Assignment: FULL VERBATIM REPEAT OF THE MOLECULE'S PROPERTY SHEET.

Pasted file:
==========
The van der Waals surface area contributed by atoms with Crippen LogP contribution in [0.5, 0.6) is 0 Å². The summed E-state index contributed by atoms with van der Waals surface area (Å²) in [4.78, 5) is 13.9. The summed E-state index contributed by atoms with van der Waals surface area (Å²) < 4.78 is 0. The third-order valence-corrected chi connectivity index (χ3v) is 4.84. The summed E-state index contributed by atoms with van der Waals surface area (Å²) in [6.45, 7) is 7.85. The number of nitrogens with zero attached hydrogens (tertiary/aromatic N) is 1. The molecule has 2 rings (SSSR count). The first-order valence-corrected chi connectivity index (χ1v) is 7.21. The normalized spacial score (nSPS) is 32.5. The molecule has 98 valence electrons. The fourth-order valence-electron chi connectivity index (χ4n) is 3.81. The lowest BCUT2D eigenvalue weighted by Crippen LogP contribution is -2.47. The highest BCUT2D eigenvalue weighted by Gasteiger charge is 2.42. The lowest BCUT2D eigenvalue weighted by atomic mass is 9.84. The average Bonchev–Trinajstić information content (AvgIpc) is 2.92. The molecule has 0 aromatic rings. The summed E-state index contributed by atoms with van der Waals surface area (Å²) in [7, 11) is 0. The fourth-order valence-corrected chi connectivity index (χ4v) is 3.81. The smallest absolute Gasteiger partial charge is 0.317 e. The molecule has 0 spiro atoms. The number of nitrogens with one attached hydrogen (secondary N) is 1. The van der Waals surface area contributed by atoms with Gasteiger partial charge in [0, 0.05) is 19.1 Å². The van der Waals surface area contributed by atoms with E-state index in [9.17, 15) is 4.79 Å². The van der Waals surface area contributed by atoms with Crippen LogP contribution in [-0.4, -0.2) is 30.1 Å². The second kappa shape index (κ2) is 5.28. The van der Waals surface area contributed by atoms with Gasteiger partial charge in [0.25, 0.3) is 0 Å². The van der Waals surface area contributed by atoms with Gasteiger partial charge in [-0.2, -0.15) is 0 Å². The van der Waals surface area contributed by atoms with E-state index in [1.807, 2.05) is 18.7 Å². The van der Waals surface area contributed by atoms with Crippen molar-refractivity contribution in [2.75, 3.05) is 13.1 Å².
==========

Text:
The van der Waals surface area contributed by atoms with Crippen LogP contribution in [0.5, 0.6) is 0 Å². The summed E-state index contributed by atoms with van der Waals surface area (Å²) in [4.78, 5) is 13.9. The summed E-state index contributed by atoms with van der Waals surface area (Å²) < 4.78 is 0. The third-order valence-corrected chi connectivity index (χ3v) is 4.84. The summed E-state index contributed by atoms with van der Waals surface area (Å²) in [6.45, 7) is 7.85. The number of nitrogens with zero attached hydrogens (tertiary/aromatic N) is 1. The molecule has 2 rings (SSSR count). The first-order valence-corrected chi connectivity index (χ1v) is 7.21. The normalized spacial score (nSPS) is 32.5. The molecule has 98 valence electrons. The fourth-order valence-electron chi connectivity index (χ4n) is 3.81. The lowest BCUT2D eigenvalue weighted by Crippen LogP contribution is -2.47. The highest BCUT2D eigenvalue weighted by Gasteiger charge is 2.42. The lowest BCUT2D eigenvalue weighted by atomic mass is 9.84. The average Bonchev–Trinajstić information content (AvgIpc) is 2.92. The molecule has 0 aromatic rings. The summed E-state index contributed by atoms with van der Waals surface area (Å²) in [7, 11) is 0. The fourth-order valence-corrected chi connectivity index (χ4v) is 3.81. The smallest absolute Gasteiger partial charge is 0.317 e. The molecule has 0 spiro atoms. The number of nitrogens with one attached hydrogen (secondary N) is 1. The van der Waals surface area contributed by atoms with Gasteiger partial charge in [0, 0.05) is 19.1 Å². The van der Waals surface area contributed by atoms with E-state index in [9.17, 15) is 4.79 Å². The van der Waals surface area contributed by atoms with Crippen LogP contribution in [-0.4, -0.2) is 30.1 Å². The second kappa shape index (κ2) is 5.28. The van der Waals surface area contributed by atoms with Gasteiger partial charge in [0.25, 0.3) is 0 Å². The van der Waals surface area contributed by atoms with Gasteiger partial charge in [-0.2, -0.15) is 0 Å². The van der Waals surface area contributed by atoms with E-state index in [1.807, 2.05) is 18.7 Å². The van der Waals surface area contributed by atoms with Crippen molar-refractivity contribution in [2.75, 3.05) is 13.1 Å².